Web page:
Formula One's efforts to expand its reach across the U.S. got a key boost Thursday when Miami city commissioners agreed to enter formal negotiations to host a race as early as next year.
The unanimous vote allows city staff to work out a contract with F1 that could be voted on later this summer. Miami officials have said they hope for a 10-year deal on a race that could be staged in October, toward the end of the annual F1 season.
Formula One has been looking to expand in the U.S. since the U.S. Grand Prix was revived in 2012 at the Circuit of the Americas in Austin, Texas. Miami would be the fourth race in North America, along with the annual Canadian Grand Prix in Montreal and the Mexican Grand Prix in Mexico City.
A Miami race also would give F1's American owners, Liberty Media, a coveted showcase event in a U.S. city with international interest for fans of the global series.
"Formula 1 in Miami represents a fantastic opportunity to bring the greatest racing spectacle on the planet to one of the world's most iconic cities, and we are delighted that the journey is underway," said Sean Bratches, Formula One's director of commercial operations.
Although a contract must still be approved, Miami Mayor Francis Suarez called Thursday's vote a "big step" toward getting the race done. He noted the race faced very little opposition in the public comment period at Thursday's commission meeting. Suarez said the city and F1 will work to address any concerns about traffic and noise in Miami neighborhoods.
F1 officials have been scouting locations since 2017 and the city last week released an early proposal of a course that would take the cars through downtown high-rises, into the Port of Miami and over water on two bridges. Reigning F1 champion Lewis Hamilton said he was excited about the prospect of racing in Miami, but deemed the proposed course boring.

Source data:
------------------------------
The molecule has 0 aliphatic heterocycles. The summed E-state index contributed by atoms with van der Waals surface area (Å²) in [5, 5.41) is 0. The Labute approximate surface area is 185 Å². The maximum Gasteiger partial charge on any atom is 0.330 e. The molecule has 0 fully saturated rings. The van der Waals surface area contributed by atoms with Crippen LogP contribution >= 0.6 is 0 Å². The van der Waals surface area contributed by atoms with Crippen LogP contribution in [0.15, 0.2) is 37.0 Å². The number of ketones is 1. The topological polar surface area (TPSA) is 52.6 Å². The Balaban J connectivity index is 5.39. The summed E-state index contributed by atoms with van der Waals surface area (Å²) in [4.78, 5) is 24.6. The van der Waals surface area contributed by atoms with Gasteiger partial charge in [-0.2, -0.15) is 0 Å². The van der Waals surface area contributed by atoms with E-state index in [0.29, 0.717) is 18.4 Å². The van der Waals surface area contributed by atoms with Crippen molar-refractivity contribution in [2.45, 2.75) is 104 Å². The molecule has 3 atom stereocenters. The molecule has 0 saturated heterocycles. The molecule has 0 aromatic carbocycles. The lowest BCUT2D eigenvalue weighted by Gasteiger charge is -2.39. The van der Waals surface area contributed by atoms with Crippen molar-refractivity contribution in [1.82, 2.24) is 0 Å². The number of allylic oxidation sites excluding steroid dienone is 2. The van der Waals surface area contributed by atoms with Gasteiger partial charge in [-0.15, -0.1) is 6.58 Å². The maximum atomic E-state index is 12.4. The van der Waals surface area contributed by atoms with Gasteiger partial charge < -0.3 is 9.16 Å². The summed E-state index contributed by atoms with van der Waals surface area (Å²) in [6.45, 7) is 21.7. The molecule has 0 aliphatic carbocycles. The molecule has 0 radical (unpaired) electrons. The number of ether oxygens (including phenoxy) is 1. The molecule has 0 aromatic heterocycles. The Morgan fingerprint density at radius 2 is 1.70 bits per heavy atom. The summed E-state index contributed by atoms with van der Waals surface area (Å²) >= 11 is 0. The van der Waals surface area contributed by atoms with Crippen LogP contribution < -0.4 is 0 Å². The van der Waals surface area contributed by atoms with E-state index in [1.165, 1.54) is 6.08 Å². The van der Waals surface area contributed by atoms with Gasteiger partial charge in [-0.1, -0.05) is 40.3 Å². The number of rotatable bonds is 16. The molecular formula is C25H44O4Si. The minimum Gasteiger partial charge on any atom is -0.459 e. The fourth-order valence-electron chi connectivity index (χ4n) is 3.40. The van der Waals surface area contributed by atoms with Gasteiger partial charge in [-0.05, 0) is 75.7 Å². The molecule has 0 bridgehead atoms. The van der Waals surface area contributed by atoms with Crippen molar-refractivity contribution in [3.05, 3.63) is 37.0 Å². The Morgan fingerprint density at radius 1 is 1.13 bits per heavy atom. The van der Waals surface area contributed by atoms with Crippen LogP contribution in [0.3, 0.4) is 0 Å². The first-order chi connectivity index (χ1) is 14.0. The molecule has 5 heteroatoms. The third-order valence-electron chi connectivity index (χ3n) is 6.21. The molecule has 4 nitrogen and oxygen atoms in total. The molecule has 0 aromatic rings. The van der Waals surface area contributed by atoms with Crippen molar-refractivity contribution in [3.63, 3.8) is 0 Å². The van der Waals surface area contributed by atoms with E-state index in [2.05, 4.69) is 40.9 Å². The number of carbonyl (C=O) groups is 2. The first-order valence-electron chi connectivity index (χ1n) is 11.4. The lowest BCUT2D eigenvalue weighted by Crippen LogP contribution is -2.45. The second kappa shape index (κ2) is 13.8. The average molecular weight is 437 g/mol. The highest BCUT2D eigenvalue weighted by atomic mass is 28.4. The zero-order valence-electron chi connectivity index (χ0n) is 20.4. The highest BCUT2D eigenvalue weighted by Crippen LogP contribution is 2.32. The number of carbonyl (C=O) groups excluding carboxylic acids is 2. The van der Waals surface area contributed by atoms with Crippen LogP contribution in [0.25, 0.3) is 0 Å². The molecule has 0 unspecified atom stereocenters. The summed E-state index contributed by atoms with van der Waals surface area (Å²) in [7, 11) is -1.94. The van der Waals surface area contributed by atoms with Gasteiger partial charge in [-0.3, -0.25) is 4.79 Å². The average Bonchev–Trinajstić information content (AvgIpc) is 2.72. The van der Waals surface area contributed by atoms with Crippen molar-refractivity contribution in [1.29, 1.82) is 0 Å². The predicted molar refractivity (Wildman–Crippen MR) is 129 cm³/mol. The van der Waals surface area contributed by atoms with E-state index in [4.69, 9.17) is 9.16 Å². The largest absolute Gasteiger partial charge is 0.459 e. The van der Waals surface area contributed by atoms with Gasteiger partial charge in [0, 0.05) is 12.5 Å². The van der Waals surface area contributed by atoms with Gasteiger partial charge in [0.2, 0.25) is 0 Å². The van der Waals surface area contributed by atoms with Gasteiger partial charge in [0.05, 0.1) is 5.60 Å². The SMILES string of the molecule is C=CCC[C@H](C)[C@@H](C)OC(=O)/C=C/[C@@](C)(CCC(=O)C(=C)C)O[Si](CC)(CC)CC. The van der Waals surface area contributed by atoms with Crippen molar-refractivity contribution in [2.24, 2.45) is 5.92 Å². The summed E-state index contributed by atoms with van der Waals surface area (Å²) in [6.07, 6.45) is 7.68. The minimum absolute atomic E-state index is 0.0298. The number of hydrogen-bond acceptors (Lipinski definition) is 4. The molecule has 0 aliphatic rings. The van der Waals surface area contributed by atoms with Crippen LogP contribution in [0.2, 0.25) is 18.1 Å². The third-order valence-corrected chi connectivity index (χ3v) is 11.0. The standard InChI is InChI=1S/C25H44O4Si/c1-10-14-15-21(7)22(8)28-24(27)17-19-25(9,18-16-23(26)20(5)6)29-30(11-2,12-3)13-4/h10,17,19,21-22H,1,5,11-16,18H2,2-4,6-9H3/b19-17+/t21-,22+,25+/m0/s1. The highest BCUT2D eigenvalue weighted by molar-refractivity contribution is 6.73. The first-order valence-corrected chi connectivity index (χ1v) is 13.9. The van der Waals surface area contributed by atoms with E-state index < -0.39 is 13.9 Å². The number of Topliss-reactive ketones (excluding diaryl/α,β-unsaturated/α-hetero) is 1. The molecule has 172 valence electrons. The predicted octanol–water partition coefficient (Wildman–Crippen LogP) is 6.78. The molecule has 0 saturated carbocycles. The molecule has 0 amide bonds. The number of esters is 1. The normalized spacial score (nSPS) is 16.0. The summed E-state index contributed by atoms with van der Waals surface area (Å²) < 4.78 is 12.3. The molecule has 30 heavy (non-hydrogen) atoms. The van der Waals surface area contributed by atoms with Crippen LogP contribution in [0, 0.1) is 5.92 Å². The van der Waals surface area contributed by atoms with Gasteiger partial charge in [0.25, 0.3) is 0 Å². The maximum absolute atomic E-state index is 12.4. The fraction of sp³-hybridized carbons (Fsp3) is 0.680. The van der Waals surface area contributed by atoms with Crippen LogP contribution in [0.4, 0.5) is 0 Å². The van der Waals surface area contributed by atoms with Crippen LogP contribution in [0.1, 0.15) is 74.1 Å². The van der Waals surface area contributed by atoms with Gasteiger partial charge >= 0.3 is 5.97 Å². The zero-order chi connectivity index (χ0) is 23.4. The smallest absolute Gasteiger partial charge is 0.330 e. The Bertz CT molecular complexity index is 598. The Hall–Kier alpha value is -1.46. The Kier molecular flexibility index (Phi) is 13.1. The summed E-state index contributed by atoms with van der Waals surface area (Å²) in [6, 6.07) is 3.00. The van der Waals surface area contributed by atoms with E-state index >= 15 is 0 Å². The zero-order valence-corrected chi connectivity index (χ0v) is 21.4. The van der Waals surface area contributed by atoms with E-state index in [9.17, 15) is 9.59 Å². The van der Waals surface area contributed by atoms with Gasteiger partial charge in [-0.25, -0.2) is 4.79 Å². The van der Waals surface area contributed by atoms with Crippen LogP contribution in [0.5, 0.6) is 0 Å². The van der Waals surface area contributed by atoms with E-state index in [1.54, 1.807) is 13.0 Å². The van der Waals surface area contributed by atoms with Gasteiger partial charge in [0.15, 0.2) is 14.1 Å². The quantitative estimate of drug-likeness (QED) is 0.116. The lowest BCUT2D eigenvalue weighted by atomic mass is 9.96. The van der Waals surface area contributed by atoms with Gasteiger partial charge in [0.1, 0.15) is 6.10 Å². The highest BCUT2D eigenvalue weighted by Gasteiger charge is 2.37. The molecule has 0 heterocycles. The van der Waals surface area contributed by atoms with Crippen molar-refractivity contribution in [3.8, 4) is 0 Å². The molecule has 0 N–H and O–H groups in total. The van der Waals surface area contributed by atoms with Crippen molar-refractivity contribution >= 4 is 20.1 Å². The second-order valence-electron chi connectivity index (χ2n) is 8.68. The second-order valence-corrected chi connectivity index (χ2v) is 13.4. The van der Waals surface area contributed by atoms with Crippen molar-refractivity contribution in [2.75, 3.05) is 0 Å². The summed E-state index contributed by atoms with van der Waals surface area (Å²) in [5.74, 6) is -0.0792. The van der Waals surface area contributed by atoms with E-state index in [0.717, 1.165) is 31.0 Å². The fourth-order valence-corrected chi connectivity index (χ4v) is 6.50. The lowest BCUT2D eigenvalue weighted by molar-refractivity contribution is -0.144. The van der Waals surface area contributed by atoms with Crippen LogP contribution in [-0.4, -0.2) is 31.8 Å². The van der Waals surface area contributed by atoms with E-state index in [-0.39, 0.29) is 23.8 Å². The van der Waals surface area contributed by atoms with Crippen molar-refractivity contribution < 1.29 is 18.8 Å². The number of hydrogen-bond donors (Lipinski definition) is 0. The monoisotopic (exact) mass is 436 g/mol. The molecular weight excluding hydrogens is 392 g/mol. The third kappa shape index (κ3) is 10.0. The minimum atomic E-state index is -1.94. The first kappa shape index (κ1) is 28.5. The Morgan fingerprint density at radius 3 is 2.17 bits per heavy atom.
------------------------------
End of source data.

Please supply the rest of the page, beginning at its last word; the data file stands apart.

"Miami is a super-cool place and I was very excited to hear about it, but when I saw the layout I was like 'meh'. It could be a lot more fun," Hamilton said in Barcelona ahead of Sunday's Spanish Grand Prix.
F1's previous efforts to schedule races in the U.S. included New Jersey and Los Angeles before Liberty Media zeroed in on Miami. The location would also give F1 a gateway for fans from South America, which has only one F1 race, in Brazil.
"I think it would be great to have a race there," McLaren driver Stoffel Vandoorne said. "I think the U.S. has always been kind of a territory where we want to promote the sport a bit more."
Mario Andretti, the last American to win an F1 season championship in 1978, called Miami a "very attractive venue."
"There's a lot of room for growth with F1 in the US. Why not a second race?" Andretti said. "It would be some sort of a coup (for Liberty) because Miami has been talked about for a long time and then it always goes into never-never land."
The U.S. Grand Prix in Texas gets more than $25 million annually in state and local tax money to pay F1's rights fees and other expenses. The proposed Miami Grand Prix would include a business partnership with Miami Dolphins owner Stephen Ross to promote and stage the race.
While no financial details have been released by F1 or the city, Suarez has said he expects "99 percent" of financing for a Miami race to come from private sources with any city funds to be under $500,000.
Ross helped lead the plan to relocate the Miami Open tennis tournament from Key Biscayne to the Dolphins' stadium complex in Miami Gardens in time for next year's tournament. He also brought several international soccer events to Hard Rock Stadium, which is seeking to host World Cup matches in 2026.
AP Sports Writer Tales Azzoni contributed from Barcelona.
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